Friday, March 25, 2011


I just heard that Lanford Wilson passed last night [Here's the NY Times obit, what follows is not an obituary but my personal response to his passing]. He was a playwright known for the three plays in his Talley trilogy—including the Pulitzer-Prize-winning "Talley's Folly" and the critically acclaimed third one "The Fifth of July"—and even more for "Hot l Baltimore" and "Burn This."

But I first met him around 1982 at a performance of Richard III that starred William Hurt and Lindsay Crouse and got a lot of attention because the male actors, for a change, were semi-naked (basically they wore loincloths which for some reason a lot of women, and men for that matter, wanted to see the young up and coming William Hurt in—I wasn't one of them since I had already seen Hurt in a play about Lord Byron and thought he was a pretty self-conscious and mannered actor, and in this Richard III he was even worse [he got better in movies, many of which I liked], mumbling his lines to himself and spending a lot of time in the fetal position either so that the audience could get a better look at the naked part of his buttocks or because he was embarrassed or on drugs or anything else you could surmise, but Wilson and I agreed that the actual best performance in the play was Richard Cox's, an actor a lot of people thought was heading for movie stardom though unfortunately for audiences that didn't happen.)

Wilson and I hit it off immediately. He was—at least in my few encounters with him—an incredibly approachable, accessible, even self-effacing to some extent, and very nice man.

But the play of his I have a personal connection with and loved the most is "Balm in Gilead." I moved to L.A. shortly after I first met Wilson at that Shakespeare play and within months was cast in the L.A. premiere of "Gilead" (over fifteen years after the New York premiere at La Mama!).

It was a wonderful play to be a part of, with a huge cast all of whom became good friends and all of whom had interesting and varied careers and later lives. But mostly it was wonderful because of Wilson's terrific dialogue for the late night misfits that occupied the cafe the play was set in, and which I played "John, the counterman" in and so was on stage for most of the play and had interchanges with a lot of the other characters.

I haven't acted in too many plays. It was never my dream or ambition to be a theater actor. I was always drawn to movies and found the experience of watching plays live almost unbearable sometimes. I either identify so strongly with the characters I squirm in embarrassment for them or want to shout out encouragement or sympathy, or I feel like I have to jump out of my seat with the worry for them. Kind of childish, or child-like if interpreted in a better light, but my plight.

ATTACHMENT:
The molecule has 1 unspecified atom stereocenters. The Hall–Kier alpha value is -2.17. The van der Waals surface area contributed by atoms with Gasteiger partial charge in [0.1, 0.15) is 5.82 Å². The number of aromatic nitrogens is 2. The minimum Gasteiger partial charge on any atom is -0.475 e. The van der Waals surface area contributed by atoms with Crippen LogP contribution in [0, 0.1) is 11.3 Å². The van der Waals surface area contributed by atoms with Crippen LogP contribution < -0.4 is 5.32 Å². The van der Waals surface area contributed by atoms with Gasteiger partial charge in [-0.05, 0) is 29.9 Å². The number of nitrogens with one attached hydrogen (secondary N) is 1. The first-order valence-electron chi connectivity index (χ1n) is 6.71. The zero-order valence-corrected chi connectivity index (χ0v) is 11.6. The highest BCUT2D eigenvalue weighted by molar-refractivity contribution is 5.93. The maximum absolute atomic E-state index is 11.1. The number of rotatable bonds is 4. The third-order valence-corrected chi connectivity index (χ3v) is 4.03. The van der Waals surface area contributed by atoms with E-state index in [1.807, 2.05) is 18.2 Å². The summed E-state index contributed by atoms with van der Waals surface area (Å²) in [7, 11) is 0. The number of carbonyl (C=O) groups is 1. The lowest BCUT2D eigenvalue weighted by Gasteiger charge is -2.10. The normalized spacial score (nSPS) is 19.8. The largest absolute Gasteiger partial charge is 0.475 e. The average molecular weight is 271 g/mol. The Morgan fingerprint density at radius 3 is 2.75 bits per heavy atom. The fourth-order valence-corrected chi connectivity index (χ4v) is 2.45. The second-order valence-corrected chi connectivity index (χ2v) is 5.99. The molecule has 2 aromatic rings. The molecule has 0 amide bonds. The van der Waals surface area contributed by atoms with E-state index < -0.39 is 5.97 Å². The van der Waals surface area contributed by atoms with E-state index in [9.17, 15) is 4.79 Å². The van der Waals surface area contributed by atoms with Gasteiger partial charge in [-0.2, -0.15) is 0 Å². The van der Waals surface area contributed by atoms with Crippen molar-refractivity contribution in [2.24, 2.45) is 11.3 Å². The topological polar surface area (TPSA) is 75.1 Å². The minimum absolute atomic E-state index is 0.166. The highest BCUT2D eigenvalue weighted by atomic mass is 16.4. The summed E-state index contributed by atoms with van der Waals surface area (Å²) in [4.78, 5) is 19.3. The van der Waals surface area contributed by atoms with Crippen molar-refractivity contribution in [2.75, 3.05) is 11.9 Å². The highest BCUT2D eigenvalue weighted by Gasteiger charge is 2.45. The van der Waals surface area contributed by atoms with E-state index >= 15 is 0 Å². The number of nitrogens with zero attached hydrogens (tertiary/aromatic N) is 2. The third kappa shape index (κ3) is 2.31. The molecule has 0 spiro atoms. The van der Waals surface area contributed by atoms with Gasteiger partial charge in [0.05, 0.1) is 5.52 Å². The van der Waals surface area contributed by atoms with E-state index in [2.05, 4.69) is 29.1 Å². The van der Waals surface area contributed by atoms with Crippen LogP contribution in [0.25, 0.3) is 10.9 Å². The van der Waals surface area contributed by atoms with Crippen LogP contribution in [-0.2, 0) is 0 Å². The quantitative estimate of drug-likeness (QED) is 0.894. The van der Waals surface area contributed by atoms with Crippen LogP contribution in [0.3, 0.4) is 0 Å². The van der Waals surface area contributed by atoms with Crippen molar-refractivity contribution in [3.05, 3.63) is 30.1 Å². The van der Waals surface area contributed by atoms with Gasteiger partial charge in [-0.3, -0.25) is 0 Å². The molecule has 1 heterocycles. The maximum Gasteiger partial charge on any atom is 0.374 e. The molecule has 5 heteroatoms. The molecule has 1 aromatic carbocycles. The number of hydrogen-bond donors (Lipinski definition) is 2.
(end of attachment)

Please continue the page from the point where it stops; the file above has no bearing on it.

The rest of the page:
I also feel embarrassed for performers who do things like Hurt did in that production of Richard III, at least the night I saw it, and that makes me uncomfortable in my seat as well. Though I have had some amazingly satisfying and enlightening and entertaining experiences watching live plays over the years as well.

But movies were always my main love when it came to being a member of an audience and appreciating the art of acting. I know the theater is more rigorous a test for pure acting without the benefit of retakes and editing, and I have seen some great stage acting. But the obvious artifice of live theater often gets in the way for me. (But I do love to read plays and have a big lists of plays that I consider lifelong favorites and playwrights who I admire greatly, including Wilson, though not all his plays work as well for me as others.)

Anyway, long explanations for my saying that except for plays and theater performances that were based on my own writing, or of which my writing was a part, the only play I ever acted in professionally was Lanford Wilson's "Balm In Gilead" and it was a life changing experience in more ways than I care to tell outside my memoirs.

So Lanford Wilson will not only be missed by me because of his unique talent as a playwright, and as someone I spoke with a few times and enjoyed the company of, but as someone who created a work of art that personally changed my life when I became a part of it.

And as my old friend the late Hubert "Cubby" Selby said in an interview I did with him a few years after my experience in "Balm In Gilead," "A work of art must change your life, otherwise it's not a success for you."

[The cast of the L.A. staging of "Balm in Gilead"—that's me in the white shirt and apron on one knee in the front row—click to enlarge, as always.]

[PS: On my computer when you click on the photo to enlarge it, it gives you an option to enlarge it even more so that you have to scan it from left to right and bottom to top to see everyone, and if you do, you'll see some faces you saw and still see on TV and in movies in the decades after this shot was taken.]


Tom King said...

I'm intrigued about the other plays you like. Can we have a list sometime? Thanks.

Lally said...

It'll be a challenge with my post-brain-surgery aversion to lists, but I'll make the effort, and thanks for asking Tom.